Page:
William Hodges

Tomb and Distant View of Rajmahal Hills


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Not on display

William Hodges 1744–1797
Oil paint on canvas
Support: 622 × 724 mm
frame: 838 × 965 × 82 mm
Presented by the Friends of the Tate Gallery 1964

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The alien landscapes and ancient buildings of India were made more familiar to Western eyes by drawing analogies with ancient Greece and Rome. In its form and style, Hodges’ picture is very like a conventional view of an Italian landscape with its antique ruins.

Such scenes were the speciality of the painter Richard Wilson, who had been Hodges’ teacher. Like a number of painters facing an ever more competitive art market at home, Hodges looked further afield for work. He travelled to India in the early 1780s.

Gallery label, September 2004

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Catalogue entry

William Hodges 1744–1797

T00690 Tomb and Distant View of Rajmahal Hills 1782

Not inscribed.
Canvas, 24½ x 28½ (62 x 72.5).
Presented by the Friends of the Tate Gallery 1964.
Coll: Probably painted for Augustus Cleveland; sold in Calcutta; purchased as a Richard Wilson from a picture restorer by Dudley Wallis c. 1925–30; identified as Hodges by Colonel Grant; sold by Dudley Wallis at Christie’s, 24 July 1959 (45), bt. by Matthiesen; sold Sotheby’s, 20 November 1963 (129), bt. by Maas as ‘Extensive River Landscape in India’; purchased by the Friends of the Tate Gallery from the Maas Gallery for presentation.
Lit: W. Foster, ‘William Hodges, R.A. in India’ in Bengal Past and Present, XXX, 1925, pp.1–8; ibid, ‘British Artists in India’, in Walpole Society, LIX, 1930–31, pp. 40-41.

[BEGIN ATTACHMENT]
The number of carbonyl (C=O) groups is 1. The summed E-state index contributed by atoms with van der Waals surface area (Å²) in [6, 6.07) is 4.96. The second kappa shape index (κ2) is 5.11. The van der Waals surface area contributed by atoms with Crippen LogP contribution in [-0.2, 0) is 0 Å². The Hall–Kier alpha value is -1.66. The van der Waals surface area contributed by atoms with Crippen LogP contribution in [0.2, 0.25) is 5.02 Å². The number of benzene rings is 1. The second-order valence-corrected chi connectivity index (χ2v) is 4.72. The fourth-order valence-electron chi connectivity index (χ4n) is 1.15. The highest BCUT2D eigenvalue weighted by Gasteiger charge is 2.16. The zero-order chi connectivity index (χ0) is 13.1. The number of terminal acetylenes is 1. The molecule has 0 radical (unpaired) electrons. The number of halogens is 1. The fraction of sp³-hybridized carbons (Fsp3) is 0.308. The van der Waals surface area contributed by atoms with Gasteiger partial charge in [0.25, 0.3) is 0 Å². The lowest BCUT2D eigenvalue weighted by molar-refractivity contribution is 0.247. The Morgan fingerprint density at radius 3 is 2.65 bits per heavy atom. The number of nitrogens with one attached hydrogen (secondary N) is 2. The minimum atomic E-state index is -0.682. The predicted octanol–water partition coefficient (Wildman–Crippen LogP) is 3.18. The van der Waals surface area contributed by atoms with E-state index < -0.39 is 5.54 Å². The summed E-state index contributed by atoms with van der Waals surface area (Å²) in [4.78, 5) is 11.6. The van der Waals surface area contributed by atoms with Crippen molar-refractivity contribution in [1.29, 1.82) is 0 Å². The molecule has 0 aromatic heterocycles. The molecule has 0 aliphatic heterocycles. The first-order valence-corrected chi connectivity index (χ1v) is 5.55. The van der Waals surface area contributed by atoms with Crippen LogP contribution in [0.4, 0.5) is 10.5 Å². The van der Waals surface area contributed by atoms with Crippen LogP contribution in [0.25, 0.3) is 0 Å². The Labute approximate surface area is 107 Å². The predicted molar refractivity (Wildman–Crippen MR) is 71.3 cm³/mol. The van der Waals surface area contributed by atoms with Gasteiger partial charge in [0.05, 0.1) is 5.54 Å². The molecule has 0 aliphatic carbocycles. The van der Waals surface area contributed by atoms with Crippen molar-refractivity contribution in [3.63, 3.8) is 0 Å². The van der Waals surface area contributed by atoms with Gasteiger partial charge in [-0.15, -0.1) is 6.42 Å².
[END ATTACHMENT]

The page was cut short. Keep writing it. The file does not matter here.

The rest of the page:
Repr: The Times, 30 September 1964.

Mrs. Archer of the India Office Library suggested that the scene might be a view of the hills of Rajmahal and river Ganges in Bihar. A picture entitled ‘Tomb and distant view of Rajmahal Hills’ was among the twenty-one works by Hodges which were sold in Calcutta in 1794 with the effects of Augustus Cleveland after his premature death in 1784. Hodges accompanied Warren Hastings on his journey to Benares in 1781 and on the way back stopped in January 1782 at Bhagalpur and stayed about four months with the collector and magistrate Augustus Cleveland, who patronised him as lavishly as Hastings had done. In his Travels in India, 1793, ch. V, pp.86–9, Hodges describes the journeys he undertook with Cleveland in the Rajmahal district and the various monuments they visited. Many of these figure among the titles of the pictures by Hodges in the Cleveland Collection listed by W. Foster, 1925, from the Calcutta Gazette, 9 January 1794. Mrs. Archer, who knows the district well, thinks that the title suggested above is the only one which seems to fit the picture. The scene cannot be connected with any of the other exhibited or known works by Hodges, but it has not been possible to discover how and when T00690 came from India to London.

Published in The Tate Gallery Report 1964–1965, London 1966.

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